In the pre-dawn darkness on Saturday the 18th of June, twenty-five volunteers and one Park Ranger were greeted with perfectly calm conditions for Tarra-Bulga National Park’s Annual Lyrebird Survey. Overnight showers had passed by leaving moist dripping foliage in their wake.
The survey is designed to monitor the density of Lyrebirds living in 60ha comprising of wet sclerophyll and cool temperate rainforest immediately to the east of the Tarra-Bulga National Park Visitors Centre. There are sixteen monitoring points strategically placed throughout the site and volunteers move to each site before adult male Lyrebirds start their morning calls at dawn. Volunteers then use a compass to record the direction and proximity of the Lyrebird calls. This year we had enough volunteers to cover all but one of the monitoring points.
Following the survey, lines representing the direction of the calls are plotted onto a map, and triangulation is used to establish the spots where birds were calling from. This year the results indicate we had at least nine (male) Lyrebirds calling in our 60ha zone. This corresponds to a density of one adult male Lyrebird per 6.7 ha. You can also assume that there will be female lyrebirds and immature males or non-calling males within our target area. To account for this to get our overall population of Lyrebirds we multiply the number of calling males by a factor of 2.5. It is believed that male Lyrebirds do not begin to breed until they are around 6 or 7 years old.
Summary of Tarra-Bulga National Park Lyrebird Surveys
How do these results compare with other years? Is thus good news?
This year’s result seems to be typical for the weather conditions. Not as many birds heard calling compared to 2014 (14) but nine birds is our second highest result in recent years. So the news is good. As we get more data each year we can get an idea of any long term trends in the Lyrebird population.
I would love to participate in this. Can I and when is the next one?
Hi Tony, we only have one per year which is usually held in early June. We are always looking for volunteers so if you are available for next years that would be great. Probably the best way to find out when things are on is to drop us an email at firstname.lastname@example.org then we can put you on our list to receive newsletters and emails about upcoming events. You could also follow this website, we post stuff on Facebook too but that doesn’t always reach everyone everytime.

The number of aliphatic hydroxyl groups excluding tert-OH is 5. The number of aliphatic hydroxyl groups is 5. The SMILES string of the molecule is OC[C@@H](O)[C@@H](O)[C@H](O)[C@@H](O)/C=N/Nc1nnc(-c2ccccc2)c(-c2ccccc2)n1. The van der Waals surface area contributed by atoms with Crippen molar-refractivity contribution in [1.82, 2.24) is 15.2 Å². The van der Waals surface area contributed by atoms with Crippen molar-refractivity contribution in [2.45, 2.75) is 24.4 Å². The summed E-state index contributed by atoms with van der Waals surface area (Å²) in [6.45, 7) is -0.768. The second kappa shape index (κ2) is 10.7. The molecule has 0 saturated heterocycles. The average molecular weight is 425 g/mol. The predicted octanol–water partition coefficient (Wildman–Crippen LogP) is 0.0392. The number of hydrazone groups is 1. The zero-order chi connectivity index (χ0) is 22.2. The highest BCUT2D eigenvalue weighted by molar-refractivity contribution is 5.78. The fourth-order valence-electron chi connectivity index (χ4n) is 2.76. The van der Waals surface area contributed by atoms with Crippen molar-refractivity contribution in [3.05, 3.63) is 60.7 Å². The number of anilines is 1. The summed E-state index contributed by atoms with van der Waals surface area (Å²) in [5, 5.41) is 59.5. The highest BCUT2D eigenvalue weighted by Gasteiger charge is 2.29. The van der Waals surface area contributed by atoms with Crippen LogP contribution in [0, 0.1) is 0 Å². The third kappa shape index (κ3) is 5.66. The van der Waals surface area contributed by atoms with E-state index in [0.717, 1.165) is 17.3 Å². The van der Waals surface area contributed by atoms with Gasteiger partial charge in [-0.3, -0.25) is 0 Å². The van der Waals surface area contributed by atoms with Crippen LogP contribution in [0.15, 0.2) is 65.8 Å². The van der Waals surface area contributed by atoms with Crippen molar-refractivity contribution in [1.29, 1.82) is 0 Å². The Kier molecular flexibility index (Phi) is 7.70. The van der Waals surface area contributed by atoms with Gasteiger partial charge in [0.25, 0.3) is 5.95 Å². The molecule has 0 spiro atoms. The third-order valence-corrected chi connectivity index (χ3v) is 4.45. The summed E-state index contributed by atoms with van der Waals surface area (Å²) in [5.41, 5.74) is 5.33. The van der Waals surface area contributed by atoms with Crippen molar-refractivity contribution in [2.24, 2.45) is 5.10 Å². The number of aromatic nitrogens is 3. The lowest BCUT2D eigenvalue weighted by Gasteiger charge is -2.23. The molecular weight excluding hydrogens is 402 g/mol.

Good to see people becoming involved in monitoring wildlife. As an annual visitor to the Tarra-Bulga area I undertake bird surveys and forward this information to the Victorian Biodiversity Atlas (VBA – see the internet). For example, with George Appleby we published a paper on the extension in range of a rainforest bird, the Brown Gerygone, found in the Strzeleckis.
Curious as to whether your lyrebird survey data will be published (or at least added to the VBA)? I see that the Sherbrooke lyrebird group has made some of its findings available (http://sherbrookelyrebirdstudygroup.blogspot.com.au)
Cheers, Martin O’Brien, Melbourne
Have looked at adding our survey data to VBA but not sure it is in a really suitable format. Have added fauna records from our remote camera monitoring ( well over a year ago) to the VBA and last time I checked they had not been published (or whatever the process is) Probably due to the government not giving them enough funding.
I personally do regular bird lists via Ebird at Tarra-Bulga and pretty much always tick off Lyrebirds. These Ebird records get regularly updated on the Atlas of Living Australia ALA.org.au (which also includes VBA records).
I have looked at the Sherbrooke site before and there is some good information about the group but I haven’t managed to find much in the way of survey results on there.
Cheers David (Friends of Tarra-Bulga)